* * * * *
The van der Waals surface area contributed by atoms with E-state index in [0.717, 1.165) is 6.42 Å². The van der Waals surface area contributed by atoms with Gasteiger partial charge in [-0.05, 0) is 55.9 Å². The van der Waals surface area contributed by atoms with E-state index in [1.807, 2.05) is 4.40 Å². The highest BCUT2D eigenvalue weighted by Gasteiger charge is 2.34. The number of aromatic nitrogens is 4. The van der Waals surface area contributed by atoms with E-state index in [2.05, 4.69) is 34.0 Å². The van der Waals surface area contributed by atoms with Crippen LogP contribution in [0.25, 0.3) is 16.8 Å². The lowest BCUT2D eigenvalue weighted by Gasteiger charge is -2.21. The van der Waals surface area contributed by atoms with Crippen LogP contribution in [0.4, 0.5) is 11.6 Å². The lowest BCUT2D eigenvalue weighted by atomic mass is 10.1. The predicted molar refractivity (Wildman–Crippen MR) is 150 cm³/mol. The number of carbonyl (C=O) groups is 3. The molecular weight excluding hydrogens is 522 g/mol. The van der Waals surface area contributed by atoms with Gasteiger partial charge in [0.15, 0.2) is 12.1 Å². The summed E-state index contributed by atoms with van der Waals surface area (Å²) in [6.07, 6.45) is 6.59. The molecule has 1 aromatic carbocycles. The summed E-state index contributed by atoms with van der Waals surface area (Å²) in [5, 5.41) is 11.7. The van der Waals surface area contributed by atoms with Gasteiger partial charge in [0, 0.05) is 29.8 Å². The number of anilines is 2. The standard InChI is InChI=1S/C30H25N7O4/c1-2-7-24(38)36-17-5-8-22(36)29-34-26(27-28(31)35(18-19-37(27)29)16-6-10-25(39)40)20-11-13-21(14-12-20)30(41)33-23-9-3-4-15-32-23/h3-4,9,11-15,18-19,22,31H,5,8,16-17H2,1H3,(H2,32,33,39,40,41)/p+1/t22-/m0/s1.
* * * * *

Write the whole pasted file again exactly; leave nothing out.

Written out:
The van der Waals surface area contributed by atoms with E-state index in [0.717, 1.165) is 6.42 Å². The van der Waals surface area contributed by atoms with Gasteiger partial charge in [-0.05, 0) is 55.9 Å². The van der Waals surface area contributed by atoms with E-state index in [1.807, 2.05) is 4.40 Å². The highest BCUT2D eigenvalue weighted by Gasteiger charge is 2.34. The number of aromatic nitrogens is 4. The van der Waals surface area contributed by atoms with E-state index in [2.05, 4.69) is 34.0 Å². The van der Waals surface area contributed by atoms with Crippen LogP contribution in [0.25, 0.3) is 16.8 Å². The lowest BCUT2D eigenvalue weighted by Gasteiger charge is -2.21. The van der Waals surface area contributed by atoms with Crippen LogP contribution in [0.4, 0.5) is 11.6 Å². The lowest BCUT2D eigenvalue weighted by atomic mass is 10.1. The predicted molar refractivity (Wildman–Crippen MR) is 150 cm³/mol. The number of carbonyl (C=O) groups is 3. The molecular weight excluding hydrogens is 522 g/mol. The van der Waals surface area contributed by atoms with Gasteiger partial charge in [0.15, 0.2) is 12.1 Å². The summed E-state index contributed by atoms with van der Waals surface area (Å²) in [6.07, 6.45) is 6.59. The molecule has 1 aromatic carbocycles. The summed E-state index contributed by atoms with van der Waals surface area (Å²) in [5, 5.41) is 11.7. The van der Waals surface area contributed by atoms with Gasteiger partial charge in [0, 0.05) is 29.8 Å². The number of anilines is 2. The standard InChI is InChI=1S/C30H25N7O4/c1-2-7-24(38)36-17-5-8-22(36)29-34-26(27-28(31)35(18-19-37(27)29)16-6-10-25(39)40)20-11-13-21(14-12-20)30(41)33-23-9-3-4-15-32-23/h3-4,9,11-15,18-19,22,31H,5,8,16-17H2,1H3,(H2,32,33,39,40,41)/p+1/t22-/m0/s1.